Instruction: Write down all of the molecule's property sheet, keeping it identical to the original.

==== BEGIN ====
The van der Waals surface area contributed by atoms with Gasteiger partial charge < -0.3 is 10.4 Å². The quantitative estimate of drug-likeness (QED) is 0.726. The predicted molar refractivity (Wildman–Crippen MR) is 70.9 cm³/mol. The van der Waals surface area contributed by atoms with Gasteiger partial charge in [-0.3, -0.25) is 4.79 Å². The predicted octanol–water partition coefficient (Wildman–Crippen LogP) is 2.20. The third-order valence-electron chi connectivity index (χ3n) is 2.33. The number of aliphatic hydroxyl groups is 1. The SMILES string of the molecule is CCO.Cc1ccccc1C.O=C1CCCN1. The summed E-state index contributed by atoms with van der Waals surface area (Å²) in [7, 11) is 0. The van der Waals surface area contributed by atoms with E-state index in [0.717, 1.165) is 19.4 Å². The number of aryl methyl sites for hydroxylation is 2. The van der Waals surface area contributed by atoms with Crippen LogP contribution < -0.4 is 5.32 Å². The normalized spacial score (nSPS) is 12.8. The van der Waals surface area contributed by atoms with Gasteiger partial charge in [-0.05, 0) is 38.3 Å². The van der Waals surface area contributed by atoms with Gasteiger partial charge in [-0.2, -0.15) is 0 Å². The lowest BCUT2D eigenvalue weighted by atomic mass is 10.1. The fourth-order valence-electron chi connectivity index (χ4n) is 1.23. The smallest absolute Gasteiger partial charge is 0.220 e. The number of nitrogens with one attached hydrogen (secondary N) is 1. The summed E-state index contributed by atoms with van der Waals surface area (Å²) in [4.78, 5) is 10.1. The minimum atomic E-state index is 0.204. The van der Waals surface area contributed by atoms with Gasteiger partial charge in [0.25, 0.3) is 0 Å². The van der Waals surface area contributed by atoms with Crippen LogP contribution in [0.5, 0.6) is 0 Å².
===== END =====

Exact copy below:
The van der Waals surface area contributed by atoms with Gasteiger partial charge < -0.3 is 10.4 Å². The quantitative estimate of drug-likeness (QED) is 0.726. The predicted molar refractivity (Wildman–Crippen MR) is 70.9 cm³/mol. The van der Waals surface area contributed by atoms with Gasteiger partial charge in [-0.3, -0.25) is 4.79 Å². The predicted octanol–water partition coefficient (Wildman–Crippen LogP) is 2.20. The third-order valence-electron chi connectivity index (χ3n) is 2.33. The number of aliphatic hydroxyl groups is 1. The SMILES string of the molecule is CCO.Cc1ccccc1C.O=C1CCCN1. The summed E-state index contributed by atoms with van der Waals surface area (Å²) in [7, 11) is 0. The van der Waals surface area contributed by atoms with E-state index in [0.717, 1.165) is 19.4 Å². The number of aryl methyl sites for hydroxylation is 2. The van der Waals surface area contributed by atoms with Crippen LogP contribution < -0.4 is 5.32 Å². The normalized spacial score (nSPS) is 12.8. The van der Waals surface area contributed by atoms with Gasteiger partial charge in [-0.05, 0) is 38.3 Å². The van der Waals surface area contributed by atoms with Gasteiger partial charge in [-0.2, -0.15) is 0 Å². The lowest BCUT2D eigenvalue weighted by atomic mass is 10.1. The fourth-order valence-electron chi connectivity index (χ4n) is 1.23. The smallest absolute Gasteiger partial charge is 0.220 e. The number of nitrogens with one attached hydrogen (secondary N) is 1. The summed E-state index contributed by atoms with van der Waals surface area (Å²) in [4.78, 5) is 10.1. The minimum atomic E-state index is 0.204. The van der Waals surface area contributed by atoms with Gasteiger partial charge in [0.25, 0.3) is 0 Å². The van der Waals surface area contributed by atoms with Crippen LogP contribution in [0.5, 0.6) is 0 Å².